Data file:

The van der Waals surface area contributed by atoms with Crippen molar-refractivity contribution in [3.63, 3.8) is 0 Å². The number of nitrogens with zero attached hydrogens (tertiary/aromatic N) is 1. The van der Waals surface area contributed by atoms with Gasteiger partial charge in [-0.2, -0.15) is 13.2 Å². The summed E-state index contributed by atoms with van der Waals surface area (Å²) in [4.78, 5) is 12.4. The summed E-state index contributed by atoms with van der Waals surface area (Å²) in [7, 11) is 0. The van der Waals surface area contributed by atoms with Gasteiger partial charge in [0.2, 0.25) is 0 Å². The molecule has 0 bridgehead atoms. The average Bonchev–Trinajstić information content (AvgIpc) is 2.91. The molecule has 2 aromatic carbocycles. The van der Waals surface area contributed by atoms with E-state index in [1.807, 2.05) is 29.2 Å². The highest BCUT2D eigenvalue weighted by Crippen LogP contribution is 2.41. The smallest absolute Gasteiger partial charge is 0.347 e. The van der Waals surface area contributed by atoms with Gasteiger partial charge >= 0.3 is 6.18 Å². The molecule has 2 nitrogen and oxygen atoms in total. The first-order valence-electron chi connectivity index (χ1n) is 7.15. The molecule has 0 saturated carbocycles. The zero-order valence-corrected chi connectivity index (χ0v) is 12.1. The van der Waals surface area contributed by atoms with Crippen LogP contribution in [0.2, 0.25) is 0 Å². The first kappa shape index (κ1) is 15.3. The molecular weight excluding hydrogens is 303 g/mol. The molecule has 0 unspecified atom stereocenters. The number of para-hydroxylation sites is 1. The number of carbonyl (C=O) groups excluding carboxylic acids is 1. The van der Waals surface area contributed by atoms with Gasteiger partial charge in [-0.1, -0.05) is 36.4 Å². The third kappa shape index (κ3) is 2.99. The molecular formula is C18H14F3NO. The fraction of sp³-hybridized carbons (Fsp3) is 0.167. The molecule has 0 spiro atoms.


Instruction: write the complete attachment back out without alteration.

The van der Waals surface area contributed by atoms with Crippen molar-refractivity contribution in [3.63, 3.8) is 0 Å². The number of nitrogens with zero attached hydrogens (tertiary/aromatic N) is 1. The van der Waals surface area contributed by atoms with Gasteiger partial charge in [-0.2, -0.15) is 13.2 Å². The summed E-state index contributed by atoms with van der Waals surface area (Å²) in [4.78, 5) is 12.4. The summed E-state index contributed by atoms with van der Waals surface area (Å²) in [7, 11) is 0. The van der Waals surface area contributed by atoms with Gasteiger partial charge in [0.2, 0.25) is 0 Å². The molecule has 0 bridgehead atoms. The average Bonchev–Trinajstić information content (AvgIpc) is 2.91. The molecule has 2 aromatic carbocycles. The van der Waals surface area contributed by atoms with E-state index in [1.807, 2.05) is 29.2 Å². The highest BCUT2D eigenvalue weighted by Crippen LogP contribution is 2.41. The smallest absolute Gasteiger partial charge is 0.347 e. The van der Waals surface area contributed by atoms with Gasteiger partial charge >= 0.3 is 6.18 Å². The molecule has 2 nitrogen and oxygen atoms in total. The first-order valence-electron chi connectivity index (χ1n) is 7.15. The molecule has 0 saturated carbocycles. The zero-order valence-corrected chi connectivity index (χ0v) is 12.1. The van der Waals surface area contributed by atoms with Crippen LogP contribution in [0.2, 0.25) is 0 Å². The first kappa shape index (κ1) is 15.3. The molecular weight excluding hydrogens is 303 g/mol. The molecule has 0 unspecified atom stereocenters. The number of para-hydroxylation sites is 1. The number of carbonyl (C=O) groups excluding carboxylic acids is 1. The van der Waals surface area contributed by atoms with Gasteiger partial charge in [-0.1, -0.05) is 36.4 Å². The third kappa shape index (κ3) is 2.99. The molecular formula is C18H14F3NO. The fraction of sp³-hybridized carbons (Fsp3) is 0.167. The molecule has 0 spiro atoms.